My daughter performed a number with her choir called “Why We Sing,” a stirring song in praise of music. At times it brings pleasure to recall why we do what we do: why we sing or draw or sew or climb trees or do whatever it is we live for and love. This week my anthem is “Why We Read,” and this is why: Geraldine Brooks. Because she writes like she does, I read like I do: voraciously and gratefully.
Last year my seniors book group was collectively glued to Brooks’ People of the Book and we were eager to try another of her novels. When a selection provokes mixed reactions, productive conversation may result, but it is also gratifying when a group is cohesive in its enjoyment and appreciation. We all chuckled our witty way through Alan Bennett’s The Uncommon Reader and savored the good-hearted and soapy epistolary novel, The Guernsey Literary and Potato Peel Pie Society. This month we were able to experience that cohesive feeling with a more serious work of fiction: Caleb’s Crossing, Brooks’ latest historical novel.
The story takes place in the 1660’s on Martha’s Vineyard and centers on Bethia Mayfield, the teenage daughter of a Puritan missionary to the native people. Left motherless, Bethia struggles to raise her infant sister and accept her lot, be it ever so filled with pain and disaster. Brooks creates an unforgettable voice for this character. In one passage in which Bethia mourns yet another tragedy in her young life, I felt I was reading one of the most moving, true accounts of what it means to miss the dead we have loved with our entire, aching hearts.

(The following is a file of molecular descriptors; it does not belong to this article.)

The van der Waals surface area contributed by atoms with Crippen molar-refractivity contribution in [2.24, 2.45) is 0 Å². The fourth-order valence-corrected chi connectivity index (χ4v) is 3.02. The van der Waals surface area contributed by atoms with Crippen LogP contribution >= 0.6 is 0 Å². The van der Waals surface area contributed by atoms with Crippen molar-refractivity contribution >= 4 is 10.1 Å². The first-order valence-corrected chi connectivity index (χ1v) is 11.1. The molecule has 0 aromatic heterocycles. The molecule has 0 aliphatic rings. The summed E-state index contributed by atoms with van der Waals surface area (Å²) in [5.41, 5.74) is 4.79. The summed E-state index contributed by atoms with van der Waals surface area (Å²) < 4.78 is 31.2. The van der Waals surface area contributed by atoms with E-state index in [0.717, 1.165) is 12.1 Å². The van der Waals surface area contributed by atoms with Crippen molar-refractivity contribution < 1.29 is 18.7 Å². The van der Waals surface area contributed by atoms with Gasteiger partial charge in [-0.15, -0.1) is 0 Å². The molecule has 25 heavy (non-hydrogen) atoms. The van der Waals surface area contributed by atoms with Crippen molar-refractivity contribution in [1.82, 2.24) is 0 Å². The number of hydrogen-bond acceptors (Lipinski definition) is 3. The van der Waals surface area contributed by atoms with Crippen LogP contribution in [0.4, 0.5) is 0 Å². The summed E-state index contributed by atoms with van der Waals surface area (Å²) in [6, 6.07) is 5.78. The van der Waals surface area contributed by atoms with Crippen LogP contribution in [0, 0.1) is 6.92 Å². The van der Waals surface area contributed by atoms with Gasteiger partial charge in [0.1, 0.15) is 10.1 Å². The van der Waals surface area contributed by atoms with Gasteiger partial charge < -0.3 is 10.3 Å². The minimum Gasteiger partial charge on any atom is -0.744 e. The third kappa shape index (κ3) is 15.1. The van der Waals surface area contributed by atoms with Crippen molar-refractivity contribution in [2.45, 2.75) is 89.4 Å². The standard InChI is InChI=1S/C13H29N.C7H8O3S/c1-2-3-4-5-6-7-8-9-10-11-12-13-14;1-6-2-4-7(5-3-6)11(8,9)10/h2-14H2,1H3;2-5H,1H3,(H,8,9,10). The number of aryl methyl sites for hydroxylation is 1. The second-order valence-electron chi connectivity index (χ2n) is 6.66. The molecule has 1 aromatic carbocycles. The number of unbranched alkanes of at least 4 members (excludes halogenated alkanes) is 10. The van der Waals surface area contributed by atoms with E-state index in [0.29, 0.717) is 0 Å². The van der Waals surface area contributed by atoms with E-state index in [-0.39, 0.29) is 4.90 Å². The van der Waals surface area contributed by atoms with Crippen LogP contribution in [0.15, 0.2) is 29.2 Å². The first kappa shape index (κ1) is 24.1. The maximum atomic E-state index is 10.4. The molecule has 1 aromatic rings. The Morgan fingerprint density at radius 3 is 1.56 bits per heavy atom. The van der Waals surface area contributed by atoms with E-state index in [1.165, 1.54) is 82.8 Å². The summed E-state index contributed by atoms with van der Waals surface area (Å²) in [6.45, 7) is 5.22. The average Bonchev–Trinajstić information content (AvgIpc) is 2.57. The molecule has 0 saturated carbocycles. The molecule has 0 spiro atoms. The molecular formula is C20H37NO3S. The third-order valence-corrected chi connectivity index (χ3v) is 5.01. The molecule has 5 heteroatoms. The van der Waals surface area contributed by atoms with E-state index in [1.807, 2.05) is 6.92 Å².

Bethia is plagued by an inconvenient craving for knowledge and her father lovingly but firmly gives her to know that books are not a woman’s purview. The novel sweeps us along as Bethia is pushed and pulled by the will of the men in her life, the dictates of her culture, and her desperate longing for companionship. She has a searching spirit, seeking out natural beauty and reveling in the created world, but also trembling in terror at the possibility that she will be damned.
Caleb, the young native man who Bethia’s father takes under his wing, serves as the counterpoint to her. He also fights to remain true to what he knows is right, while being acted on by those more powerful than he is. When Brooks discovered that two native men graduated from Harvard College in the late 1660’s, it became the seed for her tale; she based Caleb’s character on one of the historical figures, about whom few facts remain. There are several characters in the story who share a name and biographical details with actual historical figures.
I asked the group if they thought Brooks loves her characters. They were not sure how to respond, and I may not have phrased the question well, though I am still not sure how to do a better job of asking it. I believe that a writer who pieces together a person out of the cloth of her imaginings and offers her to us, transforming us in the process, must have deep affection for her characters. Brooks doesn’t take the easy way out; her book is peopled by a complex and flawed cast. Like us, they are sinners and saints, all. To meet them and peer into their broken hearts is a bittersweet privilege.